Why fragment sentences are okay

In school, we learn that fragments are incomplete sentences and wrong. This can carry over into adulthood. I’ve had a few betas recently tell me to fix a sentence or add words to my story because I had one.

However, as an editor, I don’t fix fragments all the time.

Everything that exists has a purpose, including fragments. They—for me at least—are a great tool for emphasis. When surrounded by longer sentences, they can make an impactful punch.

Here are two examples:

I’m just afraid that one day something’s going to catch me by surprise. Stale coffee. Squares of American cheese. Hard tomatoes, so unripe they’re white in the center. The most innocent things can call back the most terrible.

― Nina LaCour, We Are Okay

“It hurts too much,” Mather says. Just that simple.

That makes me stop. I meet his eyes, a long, careful gaze. “Someday it won’t hurt.”

― Sara Raasch, Snow Like Ashes

Another good reason is for dialogue. Not everyone speaks perfect sentences all the time. Sometimes, we shorten our sentences to emphasize a point, can’t finish a sentence, or get interrupted. Either way, if we use fragments in our speech, why shouldn’t our characters use them as well?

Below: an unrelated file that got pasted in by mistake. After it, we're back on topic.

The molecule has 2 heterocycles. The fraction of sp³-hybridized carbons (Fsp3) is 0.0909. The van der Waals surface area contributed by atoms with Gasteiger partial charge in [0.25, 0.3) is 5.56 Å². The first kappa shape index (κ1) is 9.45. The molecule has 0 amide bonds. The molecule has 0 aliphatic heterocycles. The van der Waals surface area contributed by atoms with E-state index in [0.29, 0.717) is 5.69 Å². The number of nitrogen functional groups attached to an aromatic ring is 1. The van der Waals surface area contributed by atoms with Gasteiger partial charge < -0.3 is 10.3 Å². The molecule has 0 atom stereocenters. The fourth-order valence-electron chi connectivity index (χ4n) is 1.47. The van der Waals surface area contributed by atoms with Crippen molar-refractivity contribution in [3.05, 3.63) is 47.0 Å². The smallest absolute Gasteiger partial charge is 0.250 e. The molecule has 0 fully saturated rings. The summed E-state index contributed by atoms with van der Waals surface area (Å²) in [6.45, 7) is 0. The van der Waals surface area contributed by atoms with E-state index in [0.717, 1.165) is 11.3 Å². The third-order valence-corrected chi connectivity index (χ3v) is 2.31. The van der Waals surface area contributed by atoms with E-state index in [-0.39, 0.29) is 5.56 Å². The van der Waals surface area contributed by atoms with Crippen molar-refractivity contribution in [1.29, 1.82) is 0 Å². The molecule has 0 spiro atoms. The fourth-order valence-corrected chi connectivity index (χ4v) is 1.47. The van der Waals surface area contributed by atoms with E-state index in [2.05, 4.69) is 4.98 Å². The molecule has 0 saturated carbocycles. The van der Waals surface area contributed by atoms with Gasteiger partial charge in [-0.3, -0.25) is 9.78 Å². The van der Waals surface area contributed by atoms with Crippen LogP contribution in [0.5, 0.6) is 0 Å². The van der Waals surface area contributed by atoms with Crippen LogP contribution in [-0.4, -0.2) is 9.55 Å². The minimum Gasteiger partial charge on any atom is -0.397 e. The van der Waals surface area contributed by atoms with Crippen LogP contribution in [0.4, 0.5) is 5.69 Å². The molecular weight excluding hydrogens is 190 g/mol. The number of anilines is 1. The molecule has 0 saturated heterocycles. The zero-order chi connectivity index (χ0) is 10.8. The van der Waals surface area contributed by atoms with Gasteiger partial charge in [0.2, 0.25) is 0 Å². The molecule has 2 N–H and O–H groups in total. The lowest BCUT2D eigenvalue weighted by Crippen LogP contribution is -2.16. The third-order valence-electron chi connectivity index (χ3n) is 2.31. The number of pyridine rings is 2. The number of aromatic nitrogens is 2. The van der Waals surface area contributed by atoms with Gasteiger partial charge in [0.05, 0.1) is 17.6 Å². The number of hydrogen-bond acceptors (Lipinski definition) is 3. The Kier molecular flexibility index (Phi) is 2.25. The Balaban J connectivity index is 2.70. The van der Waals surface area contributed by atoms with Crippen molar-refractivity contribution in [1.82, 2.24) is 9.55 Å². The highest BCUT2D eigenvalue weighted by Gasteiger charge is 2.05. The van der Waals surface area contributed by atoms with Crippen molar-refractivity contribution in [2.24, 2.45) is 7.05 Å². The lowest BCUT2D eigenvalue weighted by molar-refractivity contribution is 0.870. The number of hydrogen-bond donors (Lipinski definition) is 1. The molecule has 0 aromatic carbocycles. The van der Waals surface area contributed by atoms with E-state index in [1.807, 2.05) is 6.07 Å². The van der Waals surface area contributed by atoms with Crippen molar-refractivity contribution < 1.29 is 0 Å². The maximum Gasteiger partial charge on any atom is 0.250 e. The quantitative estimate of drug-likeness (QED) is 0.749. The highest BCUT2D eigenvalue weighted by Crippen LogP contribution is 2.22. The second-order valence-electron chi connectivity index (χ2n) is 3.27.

Here are two examples:

Jeren nods solemnly. “That’s what I prefer to do before I had out to certain death,” he signs. “Scowl in a chair.”

― Marie Lu, Skyhunter

“We need to talk,” she said. “All of us. About what we‘re going to do now.”

“I was going to watch Project Runway,” said Jace. “It’s on next.”

― Cassandra Clare, City of Ashes

Sometimes, it’s best to break the rules while writing. Not that this should happen all the time, on every page. But perhaps sprinkle them throughout your story.

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